My heart was broken three times this week. A client of mine told me a story of how a neighbor left a set of dumbbells on her front porch with a note that said, “You might want to try these.” I sat in a gathering of women, all of whom made critical comments about themselves as they were looking through photos. And I met with a school administrator who told me about a student who was made fun of by her fellow 7 year olds for bringing a bag of Cheetos in her lunch – the other kids pointing at her and saying “those aren’t healthy! You’re gonna get fat!”
We live in a time and place where thin and fit bodies are afforded privilege and respect, and large bodies are subject to prejudice and discrimination.
This makes me crazy.
What makes me even crazier is the ways that we use the “health” argument to perpetuate this system of social injustice. But it’s not healthy to be overweight. Living in Boulder, I’m particularly sensitive to the ways words like “health” are used. Even a local obesity prevention organization says: “It’s not about vanity, it’s about health”. And now even third graders are bullying each other in the name of health. The latest statistics from the Youth Risk Behavior Survey in Boulder County show that harassment due to weight and physical appearance is three times higher than harassment due to ethnicity or sexual orientation. Weight bias is everywhere.
I am a psychotherapist who works with eating and weight concerns, and I’m a woman who has lost people close to me (literally and figuratively) to our cultural obsession with weight. Using the Health At Every Size philosophy has revolutionized the way I work and the way I live. It is a weight-neutral approach that helps people integrate sustainable self-care practices and celebrates the fact that human beings come in different shapes and sizes.
The tenets of Health At Every Size are:
In almost every talk I give about Health At Every Size, there is a lot of agreement, and then some form of “Yes, but….”
But what about the person who binges and IS overweight? But what about the child who weighs 300 pounds? But don’t some people really DO need to lose weight?
I don’t think these are the questions we should be asking, but rather: what are the odds that trying to lose weight will actually make someone weigh less? What if we took a truly weight-neutral approach and helped people find the practices that support their health and well-being at whatever size they happen to be? Unlinking weight and health is not easy. It’s sneaky – the ways that we often get stuck in thinking that people of average weight or slightly higher weights can learn to relax their obsession with weight, but those at high weights we still need to “help”. The truth (and good news!) is that research on Health At Every Size has demonstrated that many health conditions can be improved independent from weight loss.
I once went to a physician for my annual wellness exam. She took lots of tests, ran blood work, and checked me over. She said, “You’re the perfect picture of health. You should lose weight.” Isn’t that so confusing? It can be subtle or blatant, but often there is lingering belief that weight loss is still a desired outcome.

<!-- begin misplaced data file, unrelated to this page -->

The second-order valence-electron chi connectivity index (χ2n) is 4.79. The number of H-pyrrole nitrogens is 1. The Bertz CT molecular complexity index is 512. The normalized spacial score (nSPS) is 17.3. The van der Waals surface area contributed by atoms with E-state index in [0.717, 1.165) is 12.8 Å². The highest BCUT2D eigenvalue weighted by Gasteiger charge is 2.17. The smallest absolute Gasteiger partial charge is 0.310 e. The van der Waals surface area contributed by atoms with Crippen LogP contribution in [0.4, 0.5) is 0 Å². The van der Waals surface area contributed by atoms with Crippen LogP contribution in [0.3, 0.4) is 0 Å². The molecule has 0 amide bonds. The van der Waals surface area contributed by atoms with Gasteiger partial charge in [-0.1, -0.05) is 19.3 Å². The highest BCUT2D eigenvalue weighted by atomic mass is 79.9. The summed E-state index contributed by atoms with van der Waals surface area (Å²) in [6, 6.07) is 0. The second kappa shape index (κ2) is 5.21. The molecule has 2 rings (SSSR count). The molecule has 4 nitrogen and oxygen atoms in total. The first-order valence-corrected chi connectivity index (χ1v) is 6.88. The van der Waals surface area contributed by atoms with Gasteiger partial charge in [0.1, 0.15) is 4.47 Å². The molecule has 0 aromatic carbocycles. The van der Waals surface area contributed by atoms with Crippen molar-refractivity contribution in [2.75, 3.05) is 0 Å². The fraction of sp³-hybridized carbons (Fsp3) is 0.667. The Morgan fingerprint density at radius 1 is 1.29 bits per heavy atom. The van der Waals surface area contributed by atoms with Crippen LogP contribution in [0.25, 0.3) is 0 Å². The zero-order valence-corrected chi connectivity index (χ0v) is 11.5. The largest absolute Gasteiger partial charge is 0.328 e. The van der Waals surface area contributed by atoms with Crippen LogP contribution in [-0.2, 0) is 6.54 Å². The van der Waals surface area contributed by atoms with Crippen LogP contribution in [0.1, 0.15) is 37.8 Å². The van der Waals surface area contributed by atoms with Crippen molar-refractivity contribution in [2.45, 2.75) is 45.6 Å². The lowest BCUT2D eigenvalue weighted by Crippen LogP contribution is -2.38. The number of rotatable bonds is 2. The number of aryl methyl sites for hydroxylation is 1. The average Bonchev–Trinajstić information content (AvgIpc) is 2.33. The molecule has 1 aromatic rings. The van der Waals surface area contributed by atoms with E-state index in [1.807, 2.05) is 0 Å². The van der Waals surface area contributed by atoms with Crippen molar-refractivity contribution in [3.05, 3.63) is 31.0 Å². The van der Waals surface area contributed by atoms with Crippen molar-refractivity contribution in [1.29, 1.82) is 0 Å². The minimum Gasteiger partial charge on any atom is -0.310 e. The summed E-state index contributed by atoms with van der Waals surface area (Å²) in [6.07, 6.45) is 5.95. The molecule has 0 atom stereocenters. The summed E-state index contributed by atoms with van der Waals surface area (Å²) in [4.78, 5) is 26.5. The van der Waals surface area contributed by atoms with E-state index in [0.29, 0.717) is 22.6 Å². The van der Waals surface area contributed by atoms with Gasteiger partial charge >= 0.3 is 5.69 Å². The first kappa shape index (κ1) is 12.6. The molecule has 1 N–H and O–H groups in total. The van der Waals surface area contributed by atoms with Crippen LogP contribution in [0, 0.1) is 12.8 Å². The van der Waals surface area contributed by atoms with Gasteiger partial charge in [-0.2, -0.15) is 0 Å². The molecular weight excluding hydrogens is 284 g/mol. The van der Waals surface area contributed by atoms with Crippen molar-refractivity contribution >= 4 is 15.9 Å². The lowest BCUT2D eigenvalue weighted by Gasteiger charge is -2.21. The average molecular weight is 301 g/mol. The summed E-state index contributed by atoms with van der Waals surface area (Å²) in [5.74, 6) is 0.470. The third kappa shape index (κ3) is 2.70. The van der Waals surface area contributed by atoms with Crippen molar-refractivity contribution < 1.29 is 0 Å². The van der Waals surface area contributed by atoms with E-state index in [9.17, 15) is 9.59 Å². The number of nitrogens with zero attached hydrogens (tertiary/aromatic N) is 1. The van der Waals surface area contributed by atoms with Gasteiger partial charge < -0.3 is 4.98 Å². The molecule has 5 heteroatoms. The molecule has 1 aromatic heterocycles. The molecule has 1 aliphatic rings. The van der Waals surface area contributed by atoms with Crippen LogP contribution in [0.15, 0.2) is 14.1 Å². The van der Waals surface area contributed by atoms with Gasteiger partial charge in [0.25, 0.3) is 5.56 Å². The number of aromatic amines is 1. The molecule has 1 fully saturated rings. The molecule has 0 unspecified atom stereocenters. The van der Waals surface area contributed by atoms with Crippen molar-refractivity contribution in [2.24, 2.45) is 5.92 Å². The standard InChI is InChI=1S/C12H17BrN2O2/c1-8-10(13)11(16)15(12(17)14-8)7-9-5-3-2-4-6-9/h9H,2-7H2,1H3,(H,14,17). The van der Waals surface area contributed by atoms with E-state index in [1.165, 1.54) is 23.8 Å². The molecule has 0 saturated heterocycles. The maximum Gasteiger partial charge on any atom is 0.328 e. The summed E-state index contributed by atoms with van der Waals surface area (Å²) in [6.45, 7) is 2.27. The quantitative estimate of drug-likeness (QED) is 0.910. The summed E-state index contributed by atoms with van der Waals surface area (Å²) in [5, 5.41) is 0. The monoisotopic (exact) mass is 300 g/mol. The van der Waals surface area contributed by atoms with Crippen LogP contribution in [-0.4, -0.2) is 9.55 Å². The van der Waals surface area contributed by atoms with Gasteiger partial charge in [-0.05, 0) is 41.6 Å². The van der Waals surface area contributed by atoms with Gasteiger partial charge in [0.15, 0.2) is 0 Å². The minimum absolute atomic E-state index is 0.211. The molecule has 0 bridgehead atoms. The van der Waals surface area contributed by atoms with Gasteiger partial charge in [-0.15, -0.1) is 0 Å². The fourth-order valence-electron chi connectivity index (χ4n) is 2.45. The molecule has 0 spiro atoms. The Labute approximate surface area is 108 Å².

Kids and adults alike have learned to project things like: lazy, stubborn, unmotivated, sad, and unhealthy to fatness, and things like: successful, desirable, popular, confident, and healthy to thinness. These assumptions, when unquestioned, allow weight stigma to thrive.
A friend and colleague, Deb Burgard, says “working backwards from a person’s body size to what their health practices must be is like working backwards from a person’s bank account to how hard they must be working.”
And here’s the thing – people everywhere on the weight spectrum are hurt by weight stigma. We all feel the effects of it, whether it’s the person who blames her large body for all of the harassment she’s received, a thin person who can’t get thin enough to feel immune from potential rejection, or the person who saw a parent made fun of for their weight and has resolved to never let that happen to them.
Going back to the examples I started with: I want my client to be able to not internalize the implied message from her neighbor that said “you’d be better if you were smaller. All you need to is exercise more.” I want her be able to engage in activity that makes her feel vital and alive without a weight loss goal. I want us to appreciate photos not based on whether or not they make us look thinner, but on how well they convey the essence of who we are. I want all children to learn to appreciate difference and for parents to be mindful of what they are handing down to their kids. I want for Cheetos and snap peas to peacefully co-exist in a lunch box.
September 24-28 is the Binge Eating Disorder Association’s Weight Stigma Awareness Week. What can you do to help create a society where people of shapes and sizes can feel at home with who they are?
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